North Korea 'looks for Kim Jong-un successor' amid fears for tyrant’s failing health after sudden weight loss

NORTH Korea is hunting for a Kim Jong-un successor amid fears the tyrant's health is failing after his sudden weight loss.

Kim, 37, looked skinnier than ever in a baggy grey pinstripe suit last month after shedding more than 40 pounds – sparking a flurry of speculation about possible gastric band surgery or a grave illness.

Starving North Koreans are increasingly worried about the health of "emaciated" Kim in the wake of his dramatic weight loss after he used to top 22 stone, according to state media.

And a prominent member of Kim's entourage has now been tasked to find a successor for the dictator as rumours mount over his failing health.

Senior party official Jo Yong-won recently landed a new deputy leadership role and is understood to have been tasked with finding Kim's replacement.

A leading expert on North Korea has lifted the lid on the enigmatic figure, branding him a kingmaker who will prepare the next Kim for leadership.

Michael Madden, who runs North Korea Leadership Watch, an affiliate of the 38 North watchdog, said: "We can say that maybe Kim Jong-un is setting Jo Yong-won up as a kingmaker – as a person to help guide and shepherd a hereditary successor."

He added: "They’re definitely making that decision with an eye on transition.

"Why? Because air conditioners fall out of buildings, people fall in the shower and get a subdural hematoma and die of severe concussions, and people have heart attacks they were not expecting.

"So they definitely make a decision like this with an eye on a potential transition – with an eye that the leader might be incapacitated beyond repair or might die."

Madden also pointed to the similar steps taken by Kim's father, Kim Jong-il, towards the end of his life.

"Back in 2007, his dad had a TIA (transient ischaemic attack) which is called a mini stroke," Madden said.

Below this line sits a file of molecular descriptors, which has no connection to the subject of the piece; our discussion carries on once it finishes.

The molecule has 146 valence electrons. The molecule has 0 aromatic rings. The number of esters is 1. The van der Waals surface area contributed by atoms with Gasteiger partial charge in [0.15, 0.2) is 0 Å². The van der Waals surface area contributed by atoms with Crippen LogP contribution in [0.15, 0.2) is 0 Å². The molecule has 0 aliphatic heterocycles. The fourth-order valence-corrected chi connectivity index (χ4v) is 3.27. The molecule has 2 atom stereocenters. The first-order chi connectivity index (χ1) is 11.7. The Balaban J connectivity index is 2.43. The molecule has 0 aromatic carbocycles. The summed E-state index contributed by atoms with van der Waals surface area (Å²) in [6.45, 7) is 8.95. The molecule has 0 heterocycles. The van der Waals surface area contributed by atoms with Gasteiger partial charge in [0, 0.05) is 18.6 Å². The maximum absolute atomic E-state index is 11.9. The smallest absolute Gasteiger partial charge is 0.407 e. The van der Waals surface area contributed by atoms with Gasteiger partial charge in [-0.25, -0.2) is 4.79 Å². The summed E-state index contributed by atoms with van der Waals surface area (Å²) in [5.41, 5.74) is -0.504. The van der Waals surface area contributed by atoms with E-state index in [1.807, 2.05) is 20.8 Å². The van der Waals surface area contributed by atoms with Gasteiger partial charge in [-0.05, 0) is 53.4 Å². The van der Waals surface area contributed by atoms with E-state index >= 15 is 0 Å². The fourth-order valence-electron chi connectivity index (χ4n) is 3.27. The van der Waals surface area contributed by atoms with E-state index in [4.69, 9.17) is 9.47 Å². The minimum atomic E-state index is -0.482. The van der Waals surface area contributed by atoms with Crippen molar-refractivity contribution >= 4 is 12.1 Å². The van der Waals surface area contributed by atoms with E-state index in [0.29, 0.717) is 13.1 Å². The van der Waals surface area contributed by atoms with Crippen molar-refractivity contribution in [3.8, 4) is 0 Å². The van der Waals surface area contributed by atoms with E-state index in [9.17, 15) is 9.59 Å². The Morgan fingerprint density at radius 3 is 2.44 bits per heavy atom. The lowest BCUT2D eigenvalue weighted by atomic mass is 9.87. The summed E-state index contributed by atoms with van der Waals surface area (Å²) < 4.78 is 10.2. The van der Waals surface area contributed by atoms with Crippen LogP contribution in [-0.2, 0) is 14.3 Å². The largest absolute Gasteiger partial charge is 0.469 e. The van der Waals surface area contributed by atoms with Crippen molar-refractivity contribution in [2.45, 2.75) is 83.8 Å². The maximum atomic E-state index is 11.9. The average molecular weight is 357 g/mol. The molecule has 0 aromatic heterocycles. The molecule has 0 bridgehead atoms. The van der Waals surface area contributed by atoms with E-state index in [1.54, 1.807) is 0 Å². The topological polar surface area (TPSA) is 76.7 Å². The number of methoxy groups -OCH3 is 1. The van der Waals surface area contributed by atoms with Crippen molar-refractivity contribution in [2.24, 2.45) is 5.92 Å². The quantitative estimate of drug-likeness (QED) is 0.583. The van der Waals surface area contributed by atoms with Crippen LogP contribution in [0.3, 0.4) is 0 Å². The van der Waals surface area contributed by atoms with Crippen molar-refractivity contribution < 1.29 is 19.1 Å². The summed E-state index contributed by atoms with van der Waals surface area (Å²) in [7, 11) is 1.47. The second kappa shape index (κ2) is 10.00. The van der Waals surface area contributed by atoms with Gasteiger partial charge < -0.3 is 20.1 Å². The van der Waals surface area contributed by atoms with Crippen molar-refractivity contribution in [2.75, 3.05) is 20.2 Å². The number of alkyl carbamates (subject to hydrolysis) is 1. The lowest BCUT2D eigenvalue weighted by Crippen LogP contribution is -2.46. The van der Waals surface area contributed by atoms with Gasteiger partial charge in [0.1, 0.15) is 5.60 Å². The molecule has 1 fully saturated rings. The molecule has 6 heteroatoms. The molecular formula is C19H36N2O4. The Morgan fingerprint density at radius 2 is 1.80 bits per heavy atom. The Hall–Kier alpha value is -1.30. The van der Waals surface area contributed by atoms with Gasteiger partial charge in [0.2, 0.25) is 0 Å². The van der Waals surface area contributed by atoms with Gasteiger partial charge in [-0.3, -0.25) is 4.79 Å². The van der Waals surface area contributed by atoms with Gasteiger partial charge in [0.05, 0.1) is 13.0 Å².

"His health was getting kind of precarious and he was getting into the headspace of preparing for hereditary succession.

"So he basically entrusted about five or six people whose loyalty and ambitions he didn’t need to question to serve as proxies.

"And these people took on very big, sensitive policy portfolios.

"These are the people that made the transition from Kim Jong-il to Kim Jong-un as effective as it was. They all shepherded Kim Jong-un through those early days."

They definitely make a decision like this with an eye on a potential transition – with an eye that the leader might be incapacitated beyond repair or might die.

Rumours of Kim's ill health have snowballed thanks to mounting circumstantial evidence.

The National Intelligence Service said it is believed Kim hit a whopping 22 stone last year after gaining around a stone a year since coming to power in 2011.

According to one source, Kim's cronies said he gained weight due to work-related stress, drinking, heavy smoking and a high-fat diet.

At 5ft 7in, Kim has long been considered obese, after it was revealed he had piled on the pounds amid dire food shortages in his rogue state.

He has struggled with his health as a result of his spiralling weight and his fridge-raiding lifestyle.

Kim has a legendary appetite, apparently gorging himself on Swiss cheese, caviar and lobster while drinking multiple bottles of wine in a night.

And last year, he missed North Korea’s national holiday on April 15 and he was out of the public eye for a lengthy period of time.

Kim only resurfaced after several weeks amid frenzied speculation that he had died.


A new "slim Kim" emerged in June – but commentators have questioned whether his weight loss is intentional or due to a grave illness.

In recent weeks, he was spotted with a large greenish spot or bruise on the back of his head, which was covered with a bandage in some photos.

But Madden believes the appointment of Jo is not necessarily indicative of any life-threatening health problems.

"There’s nobody really in government or any official circle looking at some sort of deathbed or coma scenario as for why that position exists," he said.

"That’s one of about three or four reasons – and it’s not the first or second reason why you would have that position in the regime."

He added: "What we’re most likely looking at is that he’s opted to lose weight on his own for the reason people all around the world that are obese lose weight. It’s better for his cardiovascular system."

Jo’s promotion could be more to do with creating a scapegoat who can be blamed if North Korea is unable to resolve its crippling food crisis, or tackle rebellions in the party ranks.

"When you’re a politician and there are problems, you need somebody to blame," said Madden.

"And if the s**t hits the fan in North Korea, who will Kim Jong-un blame? The first secretary, because that’s his deputy."

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